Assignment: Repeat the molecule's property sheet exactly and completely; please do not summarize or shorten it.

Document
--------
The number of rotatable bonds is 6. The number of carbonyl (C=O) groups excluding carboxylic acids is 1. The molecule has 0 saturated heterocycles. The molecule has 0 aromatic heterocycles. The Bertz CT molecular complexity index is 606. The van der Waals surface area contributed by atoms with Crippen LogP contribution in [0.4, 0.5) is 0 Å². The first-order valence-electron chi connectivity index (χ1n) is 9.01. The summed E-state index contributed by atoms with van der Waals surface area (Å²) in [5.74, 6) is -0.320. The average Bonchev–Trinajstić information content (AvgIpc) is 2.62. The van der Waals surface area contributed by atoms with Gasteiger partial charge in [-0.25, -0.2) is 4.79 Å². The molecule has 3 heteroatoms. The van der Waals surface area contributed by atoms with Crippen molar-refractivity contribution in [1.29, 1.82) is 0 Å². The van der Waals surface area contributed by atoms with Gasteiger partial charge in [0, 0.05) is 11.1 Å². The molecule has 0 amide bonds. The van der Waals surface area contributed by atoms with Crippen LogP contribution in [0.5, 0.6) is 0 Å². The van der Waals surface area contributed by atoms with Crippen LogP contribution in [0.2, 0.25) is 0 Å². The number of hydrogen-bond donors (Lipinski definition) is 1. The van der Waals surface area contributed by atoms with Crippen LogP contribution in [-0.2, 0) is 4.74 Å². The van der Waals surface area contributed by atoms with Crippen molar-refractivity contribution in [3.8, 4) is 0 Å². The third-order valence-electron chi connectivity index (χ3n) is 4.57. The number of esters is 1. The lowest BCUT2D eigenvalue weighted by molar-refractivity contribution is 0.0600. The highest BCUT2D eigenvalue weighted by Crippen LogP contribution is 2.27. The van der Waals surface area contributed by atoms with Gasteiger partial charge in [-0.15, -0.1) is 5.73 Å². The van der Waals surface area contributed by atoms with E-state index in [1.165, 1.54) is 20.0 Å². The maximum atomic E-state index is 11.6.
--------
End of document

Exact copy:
The number of rotatable bonds is 6. The number of carbonyl (C=O) groups excluding carboxylic acids is 1. The molecule has 0 saturated heterocycles. The molecule has 0 aromatic heterocycles. The Bertz CT molecular complexity index is 606. The van der Waals surface area contributed by atoms with Crippen LogP contribution in [0.4, 0.5) is 0 Å². The first-order valence-electron chi connectivity index (χ1n) is 9.01. The summed E-state index contributed by atoms with van der Waals surface area (Å²) in [5.74, 6) is -0.320. The average Bonchev–Trinajstić information content (AvgIpc) is 2.62. The van der Waals surface area contributed by atoms with Gasteiger partial charge in [-0.25, -0.2) is 4.79 Å². The molecule has 3 heteroatoms. The van der Waals surface area contributed by atoms with Crippen molar-refractivity contribution in [1.29, 1.82) is 0 Å². The van der Waals surface area contributed by atoms with Gasteiger partial charge in [0, 0.05) is 11.1 Å². The molecule has 0 amide bonds. The van der Waals surface area contributed by atoms with Crippen LogP contribution in [0.5, 0.6) is 0 Å². The van der Waals surface area contributed by atoms with Crippen LogP contribution in [0.2, 0.25) is 0 Å². The number of hydrogen-bond donors (Lipinski definition) is 1. The van der Waals surface area contributed by atoms with Crippen LogP contribution in [-0.2, 0) is 4.74 Å². The van der Waals surface area contributed by atoms with Crippen molar-refractivity contribution in [3.8, 4) is 0 Å². The third-order valence-electron chi connectivity index (χ3n) is 4.57. The number of esters is 1. The lowest BCUT2D eigenvalue weighted by molar-refractivity contribution is 0.0600. The highest BCUT2D eigenvalue weighted by Crippen LogP contribution is 2.27. The van der Waals surface area contributed by atoms with Gasteiger partial charge in [-0.15, -0.1) is 5.73 Å². The van der Waals surface area contributed by atoms with E-state index in [1.165, 1.54) is 20.0 Å². The maximum atomic E-state index is 11.6.